Most Britons think criminals have no fear of the law as two thirds say they haven’t seen an officer on their street in a year amid soaring crime levels
Rebecca Camber — Mail Online July 16, 2018
The majority of Britons say the police have lost control of the streets, a shocking Daily Mail poll reveals today.
According to the exclusive survey, 57 per cent of people say officers have surrendered control of our neighbourhoods and criminals have no fear of being caught.
Amid skyrocketing levels of crime, the poll also reveals that a quarter of the population don’t feel safe at night in their local area.
And it suggests that one of the biggest factors behind the recent surge in lawlessness is a lack of ‘bobbies on the beat’. An incredible 60 per cent of the public say they haven’t seen a police officer in their street in the past year. The poll will increase pressure on ministers to get a grip on the violent crime wave engulfing the UK.
Rates of violence have soared to the worst level since records began, with offences more than doubling in the past four years across the country.
The survey of 2,000 adults was conducted for the Mail by ComRes and We The People. Among a series of worrying findings, it revealed:
In Half (51 per cent) of those surveyed who had been a victim of crime in the past two years said police did not even bother going to their home, and nearly a third of victims (30 per cent) were told to gather evidence themselves;
In Some 57 per cent of the public feel police no longer treat crimes such as burglary with the seriousness they deserve;
In Three in four Britons (76 per cent) want more bobbies on the beat;
In More than half (54 per cent) believe political correctness is partly to blame for the soaring murder rate in cities.
David Green, of the think-tank Civitas, said: ‘It is not surprising that 57 per cent of people think the police have lost control of our streets because criminals no longer fear being caught.
‘One of the primary causes has been the reduction in the number of police by about 20,000 officers since 2010.
‘Criminals are deterred when they see a regular police presence on the streets, but if they never see a uniform they become emboldened.’
The Police Federation of England and Wales’ operational policing lead, Simon Kempton, said the poll mirrored its own research.
‘Neighbourhood policing which was once a key feature of every community has all but vanished,’ he said. ‘Local bobbies who once would have been a familiar sight on the streets of the UK are being redeployed to emergency response teams to meet the increasing demand facing policing.
‘What is already clear is that greater investment – both monetary and in terms of personnel – is needed to put the boots back on the ground.’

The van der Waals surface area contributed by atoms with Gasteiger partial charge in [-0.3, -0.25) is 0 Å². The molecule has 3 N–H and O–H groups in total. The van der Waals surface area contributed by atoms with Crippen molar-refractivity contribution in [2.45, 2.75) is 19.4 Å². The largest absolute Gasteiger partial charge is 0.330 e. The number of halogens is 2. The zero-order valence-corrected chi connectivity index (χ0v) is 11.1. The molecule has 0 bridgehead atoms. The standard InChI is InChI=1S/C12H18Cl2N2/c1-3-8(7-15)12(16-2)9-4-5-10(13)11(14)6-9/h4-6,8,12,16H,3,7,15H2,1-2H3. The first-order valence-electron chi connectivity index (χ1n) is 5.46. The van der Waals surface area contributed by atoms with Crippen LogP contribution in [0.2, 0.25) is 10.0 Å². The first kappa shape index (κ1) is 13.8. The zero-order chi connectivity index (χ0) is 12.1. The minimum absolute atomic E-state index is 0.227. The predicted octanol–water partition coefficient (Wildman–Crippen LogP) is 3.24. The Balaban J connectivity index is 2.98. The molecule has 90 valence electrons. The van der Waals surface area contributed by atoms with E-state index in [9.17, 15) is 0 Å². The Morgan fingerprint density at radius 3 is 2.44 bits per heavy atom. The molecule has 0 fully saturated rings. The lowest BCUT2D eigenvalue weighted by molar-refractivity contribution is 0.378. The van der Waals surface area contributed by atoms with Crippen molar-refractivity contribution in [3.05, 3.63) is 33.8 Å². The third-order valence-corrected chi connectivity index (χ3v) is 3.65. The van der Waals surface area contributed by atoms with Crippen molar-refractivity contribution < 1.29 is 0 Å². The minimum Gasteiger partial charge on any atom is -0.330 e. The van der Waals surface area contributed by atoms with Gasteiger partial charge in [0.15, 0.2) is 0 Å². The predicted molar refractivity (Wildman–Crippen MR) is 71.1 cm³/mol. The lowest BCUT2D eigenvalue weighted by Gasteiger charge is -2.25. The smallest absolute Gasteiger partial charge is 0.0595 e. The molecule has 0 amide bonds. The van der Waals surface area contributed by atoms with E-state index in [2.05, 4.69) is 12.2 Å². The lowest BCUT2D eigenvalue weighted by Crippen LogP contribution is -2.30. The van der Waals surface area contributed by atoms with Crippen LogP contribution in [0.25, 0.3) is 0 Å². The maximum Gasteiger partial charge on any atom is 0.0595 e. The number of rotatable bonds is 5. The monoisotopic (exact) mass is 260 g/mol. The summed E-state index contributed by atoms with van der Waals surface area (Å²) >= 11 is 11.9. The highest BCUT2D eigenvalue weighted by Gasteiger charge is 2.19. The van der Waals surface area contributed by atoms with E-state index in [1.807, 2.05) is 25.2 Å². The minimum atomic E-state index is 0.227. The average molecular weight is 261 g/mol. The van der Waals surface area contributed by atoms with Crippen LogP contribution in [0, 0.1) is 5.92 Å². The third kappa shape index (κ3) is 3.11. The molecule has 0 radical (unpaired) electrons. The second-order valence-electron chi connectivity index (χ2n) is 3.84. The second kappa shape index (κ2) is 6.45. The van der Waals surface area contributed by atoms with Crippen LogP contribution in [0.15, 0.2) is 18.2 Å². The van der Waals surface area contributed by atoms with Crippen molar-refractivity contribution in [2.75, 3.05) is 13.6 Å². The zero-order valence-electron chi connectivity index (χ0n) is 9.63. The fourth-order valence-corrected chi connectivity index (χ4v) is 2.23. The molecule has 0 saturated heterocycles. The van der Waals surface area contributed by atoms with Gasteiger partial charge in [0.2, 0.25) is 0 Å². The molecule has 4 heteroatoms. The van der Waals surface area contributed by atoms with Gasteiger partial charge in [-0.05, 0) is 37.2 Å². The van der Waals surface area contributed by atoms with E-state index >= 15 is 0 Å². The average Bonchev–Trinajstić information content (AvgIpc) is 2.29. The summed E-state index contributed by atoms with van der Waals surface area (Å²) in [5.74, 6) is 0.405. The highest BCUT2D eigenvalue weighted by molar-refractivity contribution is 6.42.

Two thirds (67 per cent) of Britons said political correctness and the fear of offending minorities was partly to blame for the problems encountered tackling child sex grooming gangs in major cities. It comes after a succession of convictions of Asian grooming gangs operating in towns including Rochdale, Rotherham, Oxford, Newcastle and Aylesbury.
The Mail poll found more than half (57 per cent) of those surveyed thought the police were scared of upsetting some parts of society, resulting in them being less effective at their job.
And when asked to compare public services, the poll found bin men were more highly rated than police officers, with approval ratings of 49 per cent compared to 43 per cent.
Association of Police and Crime Commissioners chairman David Lloyd said: ‘Police and crime commissioners recognise the challenges that policing is under, driven in part by changes in demand on the service, including increased complexity of crime.
‘We also understand the real concerns that people have and, in consultation with the public, are fully committed to ensuring that the resources we have are directed in the right way.’
National Police Chiefs’ Council lead for neighbourhood policing, Deputy Chief Constable Gavin Stephens, said police chiefs were reviewing neighbourhood policing, adding: ‘The latest inspection of police forces in England and Wales found a good level of service to the public.
‘But they also found forces were under strain as they deal with rising crime and demand that is more complex – and an unprecedented terror threat – with fewer officers.
‘We recognise how important and valuable neighbourhood policing teams are to local communities. With the College of Policing, we are carrying out the most fundamental review of neighbourhood policing in a decade so officers are equipped with tactics that are proven to work.’